Really? Even when I’ve had a shitty “mac” day (perhaps 10 in the last three decades), the platform has always been a dream to work with. Every time I have attempted to work on a pc, it has been a nightmare. Not sure what you’re trying to say here, but maybe it has nothing to do with the platform and more to do with the user and their expectations. 
    I was not referring to macOS in itself, although at times even that can be testy with the rapid yearly update cycle and features being removed or "simplified" to the level of less useful. 

    I was more thinking of the stress level a number of Mac owners (the hardware) feel, for whom Apple has not provided a viable update path for literally years. 
  • Reply 9 of 26
    Phobos7Phobos7 Posts: 4member
    Not a great idea
  • Reply 10 of 26
    robin huberrobin huber Posts: 3,188member
    As we move rapidly toward this brave new world I wonder if it will generate drop-out subcultures like Amish who insist on driving their own cars. 
    Alex1N
  • Reply 11 of 26
    gatorguygatorguy Posts: 19,026member
    As we move rapidly toward this brave new world I wonder if it will generate drop-out subcultures like Amish who insist on driving their own cars. 
    I'd say probably but maybe not anything all that significant. That's a whole lotta profiling going on in those patent claims and it's going to make some people more uncomfortable/stressed to be a part of it.
  • Reply 12 of 26
    tallest skiltallest skil Posts: 43,399member
    A sensor device located at the front of the vehicle's cabin could potentially monitor some or all of the people in a car, which could be used to identify individuals. \
    Totally not okay with that, but I’m also not okay with self-drivers.
    A comfort profile dictates how the vehicle drives, changing a variety of settings so the car moves with as much comfort for the user or users as possible.
    So if I dress like this, will my car multi-lane drift?

    Apple's "Project Titan," the codename used for the self-driving technology, was originally thought to be part of a branded car, but the focus changed to the autonomous vehicle technology in late 2016.
    How do we know either half of that sentence?
    Another application uses the external sensors of the vehicle to recognize gestures and hand-based commands given by traffic directors, such as police turning traffic away from an accident.
    That… is neat.
    SpamSandwichAlex1N
  • Reply 13 of 26
    mac_128 said:
    So all the other traffic has to adjust to the one car in which the occupant is stressed out? Imagine if air travel worked that way ... oh wait, I guess it already does. LOL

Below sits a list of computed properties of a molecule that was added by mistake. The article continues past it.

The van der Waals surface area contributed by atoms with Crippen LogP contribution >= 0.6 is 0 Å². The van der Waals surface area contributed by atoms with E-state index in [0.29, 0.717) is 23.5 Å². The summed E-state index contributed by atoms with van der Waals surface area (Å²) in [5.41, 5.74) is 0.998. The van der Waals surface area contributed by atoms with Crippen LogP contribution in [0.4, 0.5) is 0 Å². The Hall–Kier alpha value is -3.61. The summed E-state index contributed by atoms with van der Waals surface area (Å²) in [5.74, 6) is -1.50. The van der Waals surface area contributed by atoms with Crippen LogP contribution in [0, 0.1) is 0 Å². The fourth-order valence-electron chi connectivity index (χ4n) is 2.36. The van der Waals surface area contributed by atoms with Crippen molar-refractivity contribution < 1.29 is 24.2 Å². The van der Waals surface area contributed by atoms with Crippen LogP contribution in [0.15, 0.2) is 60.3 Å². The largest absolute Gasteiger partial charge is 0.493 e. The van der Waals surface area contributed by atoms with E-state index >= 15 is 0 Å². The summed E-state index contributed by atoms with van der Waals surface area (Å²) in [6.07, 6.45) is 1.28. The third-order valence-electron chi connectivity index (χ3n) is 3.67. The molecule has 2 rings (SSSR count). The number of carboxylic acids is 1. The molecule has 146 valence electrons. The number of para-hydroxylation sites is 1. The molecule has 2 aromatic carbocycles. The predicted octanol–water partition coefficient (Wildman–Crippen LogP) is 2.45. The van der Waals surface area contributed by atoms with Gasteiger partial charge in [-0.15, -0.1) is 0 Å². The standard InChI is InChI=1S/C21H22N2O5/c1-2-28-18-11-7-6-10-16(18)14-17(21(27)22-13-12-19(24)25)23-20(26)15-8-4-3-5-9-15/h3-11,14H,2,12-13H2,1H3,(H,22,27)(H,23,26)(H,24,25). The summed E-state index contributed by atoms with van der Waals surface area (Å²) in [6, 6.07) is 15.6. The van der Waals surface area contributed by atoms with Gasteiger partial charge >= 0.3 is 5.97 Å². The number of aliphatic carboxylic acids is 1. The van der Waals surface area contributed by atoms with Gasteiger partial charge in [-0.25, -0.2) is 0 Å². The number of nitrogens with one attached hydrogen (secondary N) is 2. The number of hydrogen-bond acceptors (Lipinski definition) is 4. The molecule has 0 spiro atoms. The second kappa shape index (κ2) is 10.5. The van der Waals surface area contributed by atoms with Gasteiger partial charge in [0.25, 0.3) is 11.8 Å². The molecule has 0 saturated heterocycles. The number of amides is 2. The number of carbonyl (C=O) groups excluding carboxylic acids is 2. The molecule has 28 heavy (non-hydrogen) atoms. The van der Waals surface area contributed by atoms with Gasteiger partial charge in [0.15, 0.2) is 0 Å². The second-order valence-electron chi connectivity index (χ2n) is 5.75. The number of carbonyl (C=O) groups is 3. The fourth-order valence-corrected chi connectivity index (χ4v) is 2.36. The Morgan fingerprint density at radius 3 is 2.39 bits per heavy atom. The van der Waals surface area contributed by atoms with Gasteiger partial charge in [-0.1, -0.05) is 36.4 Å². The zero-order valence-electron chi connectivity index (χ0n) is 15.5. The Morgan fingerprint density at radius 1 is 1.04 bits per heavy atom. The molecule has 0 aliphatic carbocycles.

Air traffic, or at least, a particular flight (and sometimes multiple flights) does that. One guy/gal freaks out or misbehaves, pilots then need to land a plane and transfer "the client" into the police custody. All that requires breaking of schedules both for the flight itself, as well as changing landing sequences due to declared "pan-pans" (not always) and emergencies. Sometimes, fuel drop is needed, which costs even more money.
    Alex1N
  • Reply 14 of 26
    FolioFolio Posts: 368member
    What are implications of such machine awareness in the smart phone market? Right now, even in developed nation like Japan more than 30 percent of people don't have smart phones. I'm guessing many of them are older folks. If you give phones greater awareness and intelligence, the market enlarges to include the elderly. These intelligent agents could be great helpers and advocates for their users, young and old. Don't think anyone is modeling this yet, since hard to predict when it'll happen.
    Alex1N
  • Reply 15 of 26
    gatorguygatorguy Posts: 19,026member
    Folio said:
    What are implications of such machine awareness in the smart phone market? Right now, even in developed nation like Japan more than 30 percent of people don't have smart phones. I'm guessing many of them are older folks. If you give phones greater awareness and intelligence, the market enlarges to include the elderly. These intelligent agents could be great helpers and advocates for their users, young and old. Don't think anyone is modeling this yet, since hard to predict when it'll happen.
    Yes it's being modeled now and yes it should help those older folks remain in their own homes for longer rather than in a nursing/caregiver facility. 
    edited July 26 Alex1N
  • Reply 16 of 26
    gatorguygatorguy Posts: 19,026member
    Another application uses the external sensors of the vehicle to recognize gestures and hand-based commands given by traffic directors, such as police turning traffic away from an accident.
    That… is neat.
    Already in active use too, probably since 2012 (patent actually granted in 2015, not Apple tho). Bicyclists have been appreciating it.

    Perhaps of note and perhaps not, there's a pending application (US20170247037A1) dating to 2014 that appears to describe much the same as this Apple patent application. There's also a granted IBM patent ( 9,945,679, specifically claim #15) that may be very, very similar to what Apple would like to patent.

    There's so much activity with autonomous driving systems, and many engineers moving around to different companies, that some of the best ideas are gonna get recycled. That everyone wants to apply for a patent on some of the same stuff is normal. 
    edited July 26 Alex1N
  • Reply 17 of 26
    SoliSoli Posts: 8,155member
    mac_128 said:
    So all the other traffic has to adjust to the one car in which the occupant is stressed out? Imagine if air travel worked that way ... oh wait, I guess it already does. LOL
    Driving also already works that way. 
    StrangeDaysAlex1N
  • Reply 18 of 26
    mrrmrr Posts: 62member
    Anything that Apple and Google can do to make EXISTING cars safer will be well worth it. 40,000 annual traffic deaths in the US alone is tragic. 
    Soli
  • Reply 19 of 26
    enabling or disabling traction control...based on user’s emotion.”
    When would that ever be a good idea for an autonomous vehicle?
    Alex1N
  • Reply 20 of 26
    tallest skiltallest skil Posts: 43,399member
    “enabling or disabling traction control...based on user’s emotion.”
    When would that ever be a good idea for an autonomous vehicle?
    Well, if you’re suicidal in the winter, it’ll turn off automatically to give the user what they desire.